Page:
FIG. 4 is a flow diagram 400 of an example process for propagating geogaming messages, or the like, via geocasting. A signal is received at step 402. The signal comprises a description of the geographic region of intended reception of the signal, and may contain information pertaining to a geogame, a geogame element, or the like. The signal can be received by any appropriate communications device, such as a mobile communications device, for example. At step 404, the current location of the communication device is compared with the location of the geographic region of intended reception. It is determined, at step 406 if the locations match. That is, it is determined if the location of the receiving communications device is the same as, within, or overlaps, the location of the geographic region of intended reception. If the locations do not match, content of the message is not processed or rendered at step 408. If the locations match, it is determined at step 410 if the receiving communications device is receptive to geogaming messages. For example, the receiving communications device may be an active participant in a geogaming session to which the signal pertains. In another example, the receiving communications device might be configured to accept or deny invitation messages to geogaming sessions, or may alternatively be configured to discard all geogaming signals received. These and other configuration settings of the receiving communications device may be set via default within the firmware and/or software of the receiving communications device. In another embodiment, these configuration settings may be stored in a profile of a user of the communications device and may be alterable by the user. If the receiving communications device is determined to not be receptive to geogaming messages at step 410, content of the message is not processed or rendered at step 408. If the receiving communications device is determined to be receptive to geogaming messages at step 410, appropriate content (e.g., target location information and/or geogame element characteristics) of the message may be processed and/or rendered, at step 412, via the receiving communications device. At step 414, it is determined if the message is to be retransmitted by the receiving communications device. If, at step 414, it is determined that the message is not to be retransmitted, the message is not retransmitted at step 416. If, at step 414, it is determined that the message is to be retransmitted, the message is retransmitted at step 418, if appropriate, in accordance with the above-discussed location-based approach.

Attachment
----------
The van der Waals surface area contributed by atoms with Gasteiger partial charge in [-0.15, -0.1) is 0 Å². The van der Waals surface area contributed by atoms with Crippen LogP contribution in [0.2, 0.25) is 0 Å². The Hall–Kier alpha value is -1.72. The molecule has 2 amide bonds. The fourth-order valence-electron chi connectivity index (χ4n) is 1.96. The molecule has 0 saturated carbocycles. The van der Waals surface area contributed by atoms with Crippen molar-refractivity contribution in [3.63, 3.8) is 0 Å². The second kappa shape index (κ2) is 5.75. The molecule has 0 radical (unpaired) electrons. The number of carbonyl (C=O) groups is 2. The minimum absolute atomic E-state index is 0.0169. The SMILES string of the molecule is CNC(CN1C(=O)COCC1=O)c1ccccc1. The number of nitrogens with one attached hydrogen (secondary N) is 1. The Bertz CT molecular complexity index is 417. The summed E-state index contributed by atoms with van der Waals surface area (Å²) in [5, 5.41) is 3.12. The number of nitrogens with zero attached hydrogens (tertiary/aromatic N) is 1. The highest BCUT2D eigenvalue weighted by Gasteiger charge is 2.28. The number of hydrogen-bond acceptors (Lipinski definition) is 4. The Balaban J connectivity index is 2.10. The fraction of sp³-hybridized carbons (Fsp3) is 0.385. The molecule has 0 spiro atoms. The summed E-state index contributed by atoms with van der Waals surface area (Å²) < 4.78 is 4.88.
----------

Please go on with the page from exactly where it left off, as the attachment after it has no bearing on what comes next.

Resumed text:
Specialized types of geocast messages may be employed during the course of setup and/or gameplay of a geogame. A first type of specialized geocast packet is a geographic text messaging (“geotext”) message. Geotext messages may be used to inform potential and/or existing geogame players of information pertaining to a geogame. A geotext message packet may contain a number of portions, such as destination and sending address portions, and one or more content portions. A destination address portion typically defines a geocast region within which the geotext should be propagated. The geocast region for a geoquery message may be defined using the above-discussed techniques for defining geocast regions. The geocast region may correspond to the physical boundaries of a geogame, such that all players within those boundaries will receive the message. The geocast region may also be larger or smaller than the geogame boundaries, depending upon the purpose of the message. For example, a geocast region encompassing an entire city might be defined in order to notify all mobile communications devices located within the city of an upcoming geogame. In another example, a small geocast region might be defined within the geocast region corresponding to the geogame boundaries in order to communicate an in-game message between teams of players in an ongoing geogame. A sending address portion may provide an indication of a location of the mobile communications device that transmitted the geotext message and/or an indication of the user who transmitted the message. The substance of a geotext message is typically contained within the content portion. In an embodiment, geotext messaging content may be transmitted in many forms, for example text, audio, video, pictures, graphics, images, multimedia, and the like. For example, after a scoring event occurs in a geogame, the content portion of a geotext informing of the scoring event might comprise: text identifying the scoring player and/or scored-upon player; a map indicating where the scoring event took place; an audio indicator of the scoring event; or the like. A scoring event geotext may be transmitted to a particular geogame player, to members of a geogame team, to all geogame players, or any combination thereof. The content of geotext messages might also include links, for example hyperlinks or other electronic pointers directing a receiving communications device to other files or media stored locally or remotely from the receiving communications device, online information, online downloads, a server providing real-time geogame information or statistics, and the like. In another embodiment, the content of geotext messages may be limited, for example to a series of text characters and/or a maximum message length.